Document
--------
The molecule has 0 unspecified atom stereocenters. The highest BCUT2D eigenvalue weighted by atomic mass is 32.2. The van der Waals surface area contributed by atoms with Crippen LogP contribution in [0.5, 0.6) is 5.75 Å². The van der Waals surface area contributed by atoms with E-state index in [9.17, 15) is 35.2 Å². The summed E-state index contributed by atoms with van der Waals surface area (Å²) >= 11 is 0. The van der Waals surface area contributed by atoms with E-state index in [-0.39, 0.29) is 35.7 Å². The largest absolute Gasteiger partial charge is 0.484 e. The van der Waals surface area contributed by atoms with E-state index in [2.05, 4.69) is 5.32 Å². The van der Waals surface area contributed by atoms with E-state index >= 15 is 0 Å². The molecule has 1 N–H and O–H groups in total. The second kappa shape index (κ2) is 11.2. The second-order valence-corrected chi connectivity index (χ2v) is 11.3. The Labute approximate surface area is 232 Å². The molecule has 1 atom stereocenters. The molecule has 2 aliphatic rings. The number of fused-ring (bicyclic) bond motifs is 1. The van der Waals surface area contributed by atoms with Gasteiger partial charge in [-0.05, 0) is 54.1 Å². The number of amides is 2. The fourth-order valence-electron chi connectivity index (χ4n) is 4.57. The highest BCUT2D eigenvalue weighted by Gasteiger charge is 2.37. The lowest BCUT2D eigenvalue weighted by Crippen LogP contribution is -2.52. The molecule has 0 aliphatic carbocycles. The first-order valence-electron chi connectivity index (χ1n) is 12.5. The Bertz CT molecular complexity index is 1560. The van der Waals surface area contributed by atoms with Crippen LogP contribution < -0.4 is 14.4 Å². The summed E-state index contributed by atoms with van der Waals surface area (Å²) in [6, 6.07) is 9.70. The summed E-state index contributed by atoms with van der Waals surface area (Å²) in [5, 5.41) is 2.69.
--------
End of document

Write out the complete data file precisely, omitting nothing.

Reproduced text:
The molecule has 0 unspecified atom stereocenters. The highest BCUT2D eigenvalue weighted by atomic mass is 32.2. The van der Waals surface area contributed by atoms with Crippen LogP contribution in [0.5, 0.6) is 5.75 Å². The van der Waals surface area contributed by atoms with E-state index in [9.17, 15) is 35.2 Å². The summed E-state index contributed by atoms with van der Waals surface area (Å²) >= 11 is 0. The van der Waals surface area contributed by atoms with E-state index in [-0.39, 0.29) is 35.7 Å². The largest absolute Gasteiger partial charge is 0.484 e. The van der Waals surface area contributed by atoms with E-state index in [2.05, 4.69) is 5.32 Å². The van der Waals surface area contributed by atoms with E-state index >= 15 is 0 Å². The molecule has 1 N–H and O–H groups in total. The second kappa shape index (κ2) is 11.2. The second-order valence-corrected chi connectivity index (χ2v) is 11.3. The Labute approximate surface area is 232 Å². The molecule has 1 atom stereocenters. The molecule has 2 aliphatic rings. The number of fused-ring (bicyclic) bond motifs is 1. The van der Waals surface area contributed by atoms with Gasteiger partial charge in [-0.05, 0) is 54.1 Å². The number of amides is 2. The fourth-order valence-electron chi connectivity index (χ4n) is 4.57. The highest BCUT2D eigenvalue weighted by Gasteiger charge is 2.37. The lowest BCUT2D eigenvalue weighted by Crippen LogP contribution is -2.52. The molecule has 0 aliphatic carbocycles. The first-order valence-electron chi connectivity index (χ1n) is 12.5. The Bertz CT molecular complexity index is 1560. The van der Waals surface area contributed by atoms with Crippen LogP contribution < -0.4 is 14.4 Å². The summed E-state index contributed by atoms with van der Waals surface area (Å²) in [6, 6.07) is 9.70. The summed E-state index contributed by atoms with van der Waals surface area (Å²) in [5, 5.41) is 2.69.